The Japanese are a bit weird. Despite the social stereotype that paints them as quiet, polite and proper, the truth is they like to do things a bit differently. Sometimes very differently. It’s a bit like how Mormons leave their community to party and basically go nuts for 12 months before returning to their conservative lifestyle. Except it’s an every-other-weekend sort of thing in Japan.
Think about it. This is the country that came up with cat cafés, and owl cafés, and—gross—maid cafes. A lot of weird cafés. And furry conventions. And bizarre vending machines. And the entire district of Shinjuku. Ever watched a Japanese game show? If you can understand what’s going on, you’re smarter than me.
And the weirdness extends into all walks of life—including food. Heard of poo curry? Sold in Japan. Even ramen gets a weird makeover by mad scientists masquerading as chefs.
Don’t believe me? You probably do, but here’s some proof anyway: A list of 5 of the weirdest ramen dishes served up in Japan.
At Uma Tsukemen, in the Tachikawa City suburb of Tokyo, they serve Tsukemen-style ramen—the one where the noodles and soup are served in different bowls—a little differently. The soup bowl is covered in a dome of crispy golden pastry. Why? No one’s really sure, but you can pick your broth from a selection of pork, shrimp, curry and miso, and choose from a variety of noodles. The idea is to pop off the pastry and go to town. My question is why have the pastry in the first place?
Rinsuzu Shokudo is a small ramen restaurant located near Oshima Station in northeast Tokyo, and they sell lemon ramen. Which is exactly what you think it is. A light chicken broth is covered in slices of lemon, which gives the soup a strong sour kick. It tends to look like you accidently dropped your noodles into a finger bowl, but it’s super popular with locals, so it must be okay.
Not quite as exciting as the name implies. The chicken and fish-based broth gets a shot of tequila thrown in, which gives the broth… the flavour of watered-down tequila. I thought the whole point of tequila was to shoot it so you don’t have to taste it, but I could be wrong. A specialty of ramen shop Menya Kono, it’s available to anyone aged 20 and over, and is served with a slice of lime. And coriander for some reason.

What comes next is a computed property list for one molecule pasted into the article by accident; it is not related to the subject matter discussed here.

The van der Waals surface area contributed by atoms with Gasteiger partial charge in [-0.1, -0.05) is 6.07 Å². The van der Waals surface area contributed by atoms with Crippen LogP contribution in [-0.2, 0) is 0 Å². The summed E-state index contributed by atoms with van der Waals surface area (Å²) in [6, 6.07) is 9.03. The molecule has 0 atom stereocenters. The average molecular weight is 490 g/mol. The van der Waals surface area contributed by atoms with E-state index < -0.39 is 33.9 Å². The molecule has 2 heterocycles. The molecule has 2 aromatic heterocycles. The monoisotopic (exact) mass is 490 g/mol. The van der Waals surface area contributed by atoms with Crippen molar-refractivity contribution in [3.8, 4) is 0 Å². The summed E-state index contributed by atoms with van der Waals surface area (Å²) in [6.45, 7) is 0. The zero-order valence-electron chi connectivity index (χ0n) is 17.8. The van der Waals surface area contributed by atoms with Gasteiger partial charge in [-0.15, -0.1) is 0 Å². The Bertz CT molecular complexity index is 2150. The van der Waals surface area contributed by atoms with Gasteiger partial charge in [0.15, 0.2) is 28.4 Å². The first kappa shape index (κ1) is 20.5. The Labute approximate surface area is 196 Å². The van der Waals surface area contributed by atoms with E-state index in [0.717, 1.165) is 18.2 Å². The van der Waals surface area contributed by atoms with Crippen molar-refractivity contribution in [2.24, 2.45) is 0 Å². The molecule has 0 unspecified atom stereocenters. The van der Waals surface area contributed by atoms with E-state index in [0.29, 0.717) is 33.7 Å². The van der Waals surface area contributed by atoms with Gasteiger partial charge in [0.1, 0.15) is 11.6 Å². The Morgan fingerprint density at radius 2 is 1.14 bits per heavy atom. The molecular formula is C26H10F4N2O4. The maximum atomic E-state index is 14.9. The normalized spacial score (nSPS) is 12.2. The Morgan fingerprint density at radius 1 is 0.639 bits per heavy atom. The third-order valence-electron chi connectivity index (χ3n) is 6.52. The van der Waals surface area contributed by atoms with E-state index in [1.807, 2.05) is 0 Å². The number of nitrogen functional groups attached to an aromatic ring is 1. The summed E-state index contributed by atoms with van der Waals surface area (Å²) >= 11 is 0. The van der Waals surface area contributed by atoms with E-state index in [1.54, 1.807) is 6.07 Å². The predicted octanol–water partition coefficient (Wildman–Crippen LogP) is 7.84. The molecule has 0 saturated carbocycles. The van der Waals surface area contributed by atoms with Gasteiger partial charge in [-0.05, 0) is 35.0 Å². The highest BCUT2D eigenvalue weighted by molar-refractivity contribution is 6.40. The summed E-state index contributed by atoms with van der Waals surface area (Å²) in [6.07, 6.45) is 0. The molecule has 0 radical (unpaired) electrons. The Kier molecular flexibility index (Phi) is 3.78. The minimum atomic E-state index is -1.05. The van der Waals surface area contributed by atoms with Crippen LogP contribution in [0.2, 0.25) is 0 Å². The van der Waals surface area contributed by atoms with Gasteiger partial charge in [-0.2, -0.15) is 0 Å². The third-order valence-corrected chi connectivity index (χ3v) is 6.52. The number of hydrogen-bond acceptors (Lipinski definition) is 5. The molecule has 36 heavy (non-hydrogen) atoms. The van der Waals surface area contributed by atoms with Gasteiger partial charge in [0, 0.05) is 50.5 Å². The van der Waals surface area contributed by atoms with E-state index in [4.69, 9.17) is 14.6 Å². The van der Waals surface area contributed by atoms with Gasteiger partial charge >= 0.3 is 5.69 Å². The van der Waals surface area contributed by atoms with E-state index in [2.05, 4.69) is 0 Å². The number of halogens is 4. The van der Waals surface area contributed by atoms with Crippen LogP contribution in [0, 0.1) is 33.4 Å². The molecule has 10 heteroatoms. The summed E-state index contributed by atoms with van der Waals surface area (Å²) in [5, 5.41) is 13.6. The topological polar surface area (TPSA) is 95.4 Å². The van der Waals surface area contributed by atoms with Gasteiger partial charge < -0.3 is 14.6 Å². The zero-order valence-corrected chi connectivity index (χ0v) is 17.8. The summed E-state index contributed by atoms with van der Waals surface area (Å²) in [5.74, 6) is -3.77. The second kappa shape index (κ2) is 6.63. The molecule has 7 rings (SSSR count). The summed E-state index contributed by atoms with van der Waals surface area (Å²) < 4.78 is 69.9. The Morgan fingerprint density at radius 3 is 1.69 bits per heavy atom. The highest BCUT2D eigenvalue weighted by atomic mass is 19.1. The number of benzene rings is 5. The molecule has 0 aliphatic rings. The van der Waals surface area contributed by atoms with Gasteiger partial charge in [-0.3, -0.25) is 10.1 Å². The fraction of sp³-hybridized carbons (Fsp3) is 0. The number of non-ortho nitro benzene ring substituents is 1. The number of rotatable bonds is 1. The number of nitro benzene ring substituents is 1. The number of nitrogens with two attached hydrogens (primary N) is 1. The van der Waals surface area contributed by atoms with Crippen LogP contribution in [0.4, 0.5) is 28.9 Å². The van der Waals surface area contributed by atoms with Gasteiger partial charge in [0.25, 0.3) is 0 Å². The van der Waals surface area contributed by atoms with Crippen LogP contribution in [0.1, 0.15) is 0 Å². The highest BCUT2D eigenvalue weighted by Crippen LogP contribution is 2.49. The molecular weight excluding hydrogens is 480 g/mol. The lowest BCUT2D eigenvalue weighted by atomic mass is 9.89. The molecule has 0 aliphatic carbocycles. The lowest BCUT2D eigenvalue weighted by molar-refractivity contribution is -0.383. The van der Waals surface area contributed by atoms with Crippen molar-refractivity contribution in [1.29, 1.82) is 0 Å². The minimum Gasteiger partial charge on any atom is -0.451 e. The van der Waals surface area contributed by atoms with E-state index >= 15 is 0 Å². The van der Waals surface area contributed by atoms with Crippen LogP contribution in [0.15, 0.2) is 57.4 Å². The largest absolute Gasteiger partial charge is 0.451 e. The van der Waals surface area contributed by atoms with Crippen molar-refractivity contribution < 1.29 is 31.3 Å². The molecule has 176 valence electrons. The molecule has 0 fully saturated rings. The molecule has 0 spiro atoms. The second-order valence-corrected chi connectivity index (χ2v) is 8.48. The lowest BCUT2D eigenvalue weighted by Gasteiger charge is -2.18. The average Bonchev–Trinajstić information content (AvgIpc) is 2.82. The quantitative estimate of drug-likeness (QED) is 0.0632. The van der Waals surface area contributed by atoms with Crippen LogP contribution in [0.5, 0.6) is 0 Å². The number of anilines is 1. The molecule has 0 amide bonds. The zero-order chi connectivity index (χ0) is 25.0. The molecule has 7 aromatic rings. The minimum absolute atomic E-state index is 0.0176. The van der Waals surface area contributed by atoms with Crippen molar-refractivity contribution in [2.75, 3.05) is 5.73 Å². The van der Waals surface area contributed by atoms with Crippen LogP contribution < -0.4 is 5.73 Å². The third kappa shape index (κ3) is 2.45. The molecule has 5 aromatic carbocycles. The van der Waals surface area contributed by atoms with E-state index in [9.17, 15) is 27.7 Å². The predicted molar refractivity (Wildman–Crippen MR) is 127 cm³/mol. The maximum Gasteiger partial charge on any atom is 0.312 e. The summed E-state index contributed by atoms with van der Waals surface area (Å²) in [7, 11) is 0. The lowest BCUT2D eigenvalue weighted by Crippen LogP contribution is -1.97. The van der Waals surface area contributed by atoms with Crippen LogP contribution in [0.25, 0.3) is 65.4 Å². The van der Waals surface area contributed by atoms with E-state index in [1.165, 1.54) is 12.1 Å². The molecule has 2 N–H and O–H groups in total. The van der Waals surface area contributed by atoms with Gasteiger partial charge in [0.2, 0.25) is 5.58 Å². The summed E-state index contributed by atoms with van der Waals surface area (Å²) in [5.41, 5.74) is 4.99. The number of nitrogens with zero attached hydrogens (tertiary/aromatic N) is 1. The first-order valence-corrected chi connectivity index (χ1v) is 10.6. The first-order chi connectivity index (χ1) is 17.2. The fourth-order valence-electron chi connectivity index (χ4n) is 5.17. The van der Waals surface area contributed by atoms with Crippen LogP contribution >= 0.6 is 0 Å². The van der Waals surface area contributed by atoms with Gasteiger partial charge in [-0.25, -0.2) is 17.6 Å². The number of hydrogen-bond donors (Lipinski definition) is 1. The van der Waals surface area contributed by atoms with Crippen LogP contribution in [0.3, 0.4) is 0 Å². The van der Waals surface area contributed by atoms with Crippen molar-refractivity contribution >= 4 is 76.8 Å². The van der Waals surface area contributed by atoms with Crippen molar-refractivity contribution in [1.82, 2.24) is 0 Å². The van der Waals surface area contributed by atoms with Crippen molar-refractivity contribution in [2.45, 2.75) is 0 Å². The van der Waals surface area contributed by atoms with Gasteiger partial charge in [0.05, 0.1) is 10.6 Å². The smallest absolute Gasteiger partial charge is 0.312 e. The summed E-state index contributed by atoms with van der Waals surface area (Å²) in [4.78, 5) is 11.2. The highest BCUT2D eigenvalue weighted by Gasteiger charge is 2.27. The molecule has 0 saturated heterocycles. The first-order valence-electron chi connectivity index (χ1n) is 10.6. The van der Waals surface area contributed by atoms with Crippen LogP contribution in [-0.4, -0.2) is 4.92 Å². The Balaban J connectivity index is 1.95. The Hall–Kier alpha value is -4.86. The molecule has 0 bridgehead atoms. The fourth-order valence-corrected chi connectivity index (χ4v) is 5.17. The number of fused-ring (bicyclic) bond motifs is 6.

Aroma Café is a Kissaten (old fashioned Japanese cafe) located in the northeast of Tokyo, and they serve coffee ramen. It’s essentially what you get when someone tries to serve a complete breakfast in a single bowl and then adds ramen. It consists of coffee-flavoured soup and noodles topped with kiwifruit, banana, ham and a halved boiled egg. And then ice cream for some reason. Maybe for dessert? It’s not abundantly clear why they throw it on there, but at this point, does it really matter?
Big Breast Ramen
So here’s some more classic Japanese creepiness, except the woman being exploited owns the business and is exploiting herself.
Ramen Bar Snack Izakaya—amazing name—is a small ramen bar run by former pin-up model Takako Hayakawa. The menu features a meal named Oppai Ramen—”oppai” is a common Japanese slang term for “big breasts”. You can kind of put two and two together, and see why the shop is so popular.
The ramen on offer is a light Shio-style soup served with aosa seaweed, yuzu kosho seasoning and lime, and while it’s not life-changing, the whole experience might be.